Research suggests that play therapists and families agree: (1) when children are experiencing problems, families tend to be experiencing problems (Haslam & Harris, 2011; Tsai & Ray, 2011), and (2) effective therapy with children is inclusive of the family unit (Haslam & Harris, 2011; Sax, 2007). This emphasis on family involvement is supported by numerous research studies that suggest that family functioning and individual wellbeing are intertwined, not only for children and adolescents (Balistreri & Alvira-Hammond, 2016; Crandall, Ghazarian, Day, & Riley, 2016; Ferro & Boyle, 2015; Freed, Rubenstein, Daryanani, Olino, & Alloy, 2016; Knopp et al., 2017) but also for adults (Breaux & Harvey, 2018; Staccini, Tomba, Grandi, & Keitner, 2015; Wymbs, Wymbs, & Dawson, 2015). Unfortunately, research also suggests that only one out of four play therapists acknowledge practicing family play therapy, citing discomfort and a lack of training as the predominant reasons for not involving families more (Haslam & Harris, 2011). In this workshop, participants will strengthen their knowledge and skills in working with families through play therapy. Participants will learn how to identify problematic family system dynamics that tend to interfere with family communication, such as family secrets, family rules, and communication stances (Gehart, 2018). Participants will learn strategies for promoting congruent family communication through utilizing foundational play therapy skills and family play therapy activities. In addition, participants will have the opportunity to assess and promote their own congruent communication as play therapists as they apply the concepts and strategies to themselves through experiential exercises. 

Learning objectives:

Participants will be able to:

1) Define communication from a family systems perspective.
2) Describe family systems concepts that can be useful in identifying unhealthy patterns of family communication that may appear in family play therapy sessions, such as family secrets, family rules, and communication stances.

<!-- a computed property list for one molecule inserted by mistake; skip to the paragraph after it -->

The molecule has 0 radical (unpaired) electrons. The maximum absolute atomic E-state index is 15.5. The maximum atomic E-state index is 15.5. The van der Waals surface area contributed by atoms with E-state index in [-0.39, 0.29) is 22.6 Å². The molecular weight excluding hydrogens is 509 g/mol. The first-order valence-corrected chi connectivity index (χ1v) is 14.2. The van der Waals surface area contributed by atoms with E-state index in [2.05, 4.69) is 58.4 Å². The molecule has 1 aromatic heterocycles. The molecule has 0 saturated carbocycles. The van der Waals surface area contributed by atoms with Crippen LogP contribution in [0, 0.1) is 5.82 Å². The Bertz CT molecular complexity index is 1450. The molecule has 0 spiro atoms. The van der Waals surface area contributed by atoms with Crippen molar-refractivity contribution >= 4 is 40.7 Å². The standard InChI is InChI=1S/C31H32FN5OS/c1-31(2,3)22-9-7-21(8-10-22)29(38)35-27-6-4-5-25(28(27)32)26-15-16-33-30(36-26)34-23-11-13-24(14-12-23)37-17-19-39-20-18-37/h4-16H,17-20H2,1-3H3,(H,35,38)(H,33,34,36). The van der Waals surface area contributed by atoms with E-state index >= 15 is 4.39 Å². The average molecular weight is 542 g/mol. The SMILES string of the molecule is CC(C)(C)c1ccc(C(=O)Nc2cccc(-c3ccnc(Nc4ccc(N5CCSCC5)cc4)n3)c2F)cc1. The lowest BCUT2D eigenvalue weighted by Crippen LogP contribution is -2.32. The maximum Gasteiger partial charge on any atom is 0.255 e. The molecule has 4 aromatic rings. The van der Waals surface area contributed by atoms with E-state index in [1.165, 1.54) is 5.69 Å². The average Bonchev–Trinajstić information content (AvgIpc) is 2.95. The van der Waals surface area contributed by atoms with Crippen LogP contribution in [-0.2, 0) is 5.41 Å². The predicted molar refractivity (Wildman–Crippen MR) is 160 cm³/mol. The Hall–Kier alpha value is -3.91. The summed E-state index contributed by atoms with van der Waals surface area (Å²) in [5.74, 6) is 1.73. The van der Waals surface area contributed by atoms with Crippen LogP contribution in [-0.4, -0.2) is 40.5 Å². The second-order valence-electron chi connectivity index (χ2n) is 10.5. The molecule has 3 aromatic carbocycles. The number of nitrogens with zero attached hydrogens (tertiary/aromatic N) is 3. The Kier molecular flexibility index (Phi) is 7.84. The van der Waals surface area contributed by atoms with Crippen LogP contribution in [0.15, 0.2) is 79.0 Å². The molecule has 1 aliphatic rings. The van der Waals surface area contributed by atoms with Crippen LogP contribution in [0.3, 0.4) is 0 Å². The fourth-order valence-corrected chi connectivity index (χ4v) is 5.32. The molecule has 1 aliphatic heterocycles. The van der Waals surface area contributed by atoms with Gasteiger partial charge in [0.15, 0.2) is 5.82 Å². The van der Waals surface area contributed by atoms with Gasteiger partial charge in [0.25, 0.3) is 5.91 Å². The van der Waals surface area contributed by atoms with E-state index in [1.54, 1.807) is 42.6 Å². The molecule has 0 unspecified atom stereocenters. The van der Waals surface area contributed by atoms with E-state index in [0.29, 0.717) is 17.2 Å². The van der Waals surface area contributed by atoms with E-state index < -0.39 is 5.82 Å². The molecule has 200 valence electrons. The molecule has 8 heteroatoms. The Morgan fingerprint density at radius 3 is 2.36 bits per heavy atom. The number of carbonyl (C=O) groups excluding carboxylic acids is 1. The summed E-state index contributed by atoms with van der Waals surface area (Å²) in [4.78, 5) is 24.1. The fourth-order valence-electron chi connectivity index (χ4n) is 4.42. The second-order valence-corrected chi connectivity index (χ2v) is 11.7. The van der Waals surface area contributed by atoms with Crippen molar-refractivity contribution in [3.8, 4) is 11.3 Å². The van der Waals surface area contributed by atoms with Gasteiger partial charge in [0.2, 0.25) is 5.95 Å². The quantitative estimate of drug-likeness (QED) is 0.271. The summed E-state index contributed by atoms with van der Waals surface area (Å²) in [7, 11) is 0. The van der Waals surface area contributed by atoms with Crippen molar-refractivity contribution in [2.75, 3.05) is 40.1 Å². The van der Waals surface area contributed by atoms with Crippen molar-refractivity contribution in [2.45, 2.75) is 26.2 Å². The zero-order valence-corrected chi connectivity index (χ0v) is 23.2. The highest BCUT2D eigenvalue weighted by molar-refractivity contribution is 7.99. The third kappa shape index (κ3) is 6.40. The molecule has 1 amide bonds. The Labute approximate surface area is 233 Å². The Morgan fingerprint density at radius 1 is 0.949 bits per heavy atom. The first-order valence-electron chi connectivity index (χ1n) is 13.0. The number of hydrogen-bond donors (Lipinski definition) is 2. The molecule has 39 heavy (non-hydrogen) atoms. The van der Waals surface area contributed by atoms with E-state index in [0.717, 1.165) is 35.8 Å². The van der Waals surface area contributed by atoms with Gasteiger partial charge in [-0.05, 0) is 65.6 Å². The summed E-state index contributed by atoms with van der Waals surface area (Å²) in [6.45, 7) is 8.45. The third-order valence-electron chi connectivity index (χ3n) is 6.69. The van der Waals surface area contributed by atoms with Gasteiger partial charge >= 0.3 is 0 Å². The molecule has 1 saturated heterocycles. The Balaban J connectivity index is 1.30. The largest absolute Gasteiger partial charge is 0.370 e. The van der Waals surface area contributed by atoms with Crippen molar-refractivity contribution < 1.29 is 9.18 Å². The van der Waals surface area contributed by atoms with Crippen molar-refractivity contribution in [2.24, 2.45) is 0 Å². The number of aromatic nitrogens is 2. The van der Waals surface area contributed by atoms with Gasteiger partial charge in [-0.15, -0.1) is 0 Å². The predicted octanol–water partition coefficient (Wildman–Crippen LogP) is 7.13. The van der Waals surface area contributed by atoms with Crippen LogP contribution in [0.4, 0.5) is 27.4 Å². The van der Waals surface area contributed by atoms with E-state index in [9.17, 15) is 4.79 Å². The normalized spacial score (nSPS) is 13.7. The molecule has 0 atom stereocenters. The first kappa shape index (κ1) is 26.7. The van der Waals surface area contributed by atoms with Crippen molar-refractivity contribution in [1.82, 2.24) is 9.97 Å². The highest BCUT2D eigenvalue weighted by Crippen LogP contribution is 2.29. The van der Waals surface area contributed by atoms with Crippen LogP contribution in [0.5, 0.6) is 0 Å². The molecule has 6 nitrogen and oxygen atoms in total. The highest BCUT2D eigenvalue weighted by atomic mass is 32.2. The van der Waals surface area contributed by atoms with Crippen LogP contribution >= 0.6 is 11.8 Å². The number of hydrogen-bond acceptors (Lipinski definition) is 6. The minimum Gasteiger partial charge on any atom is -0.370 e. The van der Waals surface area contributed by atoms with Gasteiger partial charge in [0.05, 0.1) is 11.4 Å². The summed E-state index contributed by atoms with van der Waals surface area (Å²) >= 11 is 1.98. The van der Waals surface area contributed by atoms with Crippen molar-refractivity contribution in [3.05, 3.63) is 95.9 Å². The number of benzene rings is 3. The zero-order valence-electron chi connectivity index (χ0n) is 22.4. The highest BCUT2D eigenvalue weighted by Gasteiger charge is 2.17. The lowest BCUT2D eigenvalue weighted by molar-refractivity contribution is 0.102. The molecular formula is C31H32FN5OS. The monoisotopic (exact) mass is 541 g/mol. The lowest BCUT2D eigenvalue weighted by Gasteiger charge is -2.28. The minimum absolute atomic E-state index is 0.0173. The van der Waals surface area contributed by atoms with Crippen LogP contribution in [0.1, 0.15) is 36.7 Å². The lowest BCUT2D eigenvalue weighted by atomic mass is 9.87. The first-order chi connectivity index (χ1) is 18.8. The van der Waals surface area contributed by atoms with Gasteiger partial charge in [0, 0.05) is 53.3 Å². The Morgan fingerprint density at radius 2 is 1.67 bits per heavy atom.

3) Identify examples of patterns of family communication present in case examples of family play therapy.
4) Identify foundational play therapy skills that can be used to promote congruent communication between family members.
5) Describe activities that can be used in the context of family play therapy to facilitate congruent communication between family members.
6) Apply family systems concepts regarding unhealthy family communication to themselves in order to understand their own communication tendencies as play therapists.

 

Thursday, June 25, 2020
Child-Centered Play Therapy: Deeper Issues
Garry L. Landreth, Ed.D., LPC, RPT-S

This interactive and exploratory workshop will focus on a variety of seldom examined issues that emerge in play therapy relationships: play therapy as a process of living out beliefs about a child rather than applying techniques, methods or skills; the play therapist as a person of commitment and passion; expectancy versus expectations; intangibles that impact possibilities and progress in play therapy; and returning responsibility to children.  In this workshop, a way of Being With a child will be explored that touches the inner person of the child that is waiting to come forth and be experienced. This workshop will challenge you to look within and to examine your core beliefs about children and the therapeutic process.  Workshop activities will include experiential learning about yourself, videos of Dr. Landreth's play therapy sessions, and art expressions depicting the therapeutic tenacity of Ryan, a terminally ill child in play therapy.

Learning objectives:

Following the workshop, participants will be able to: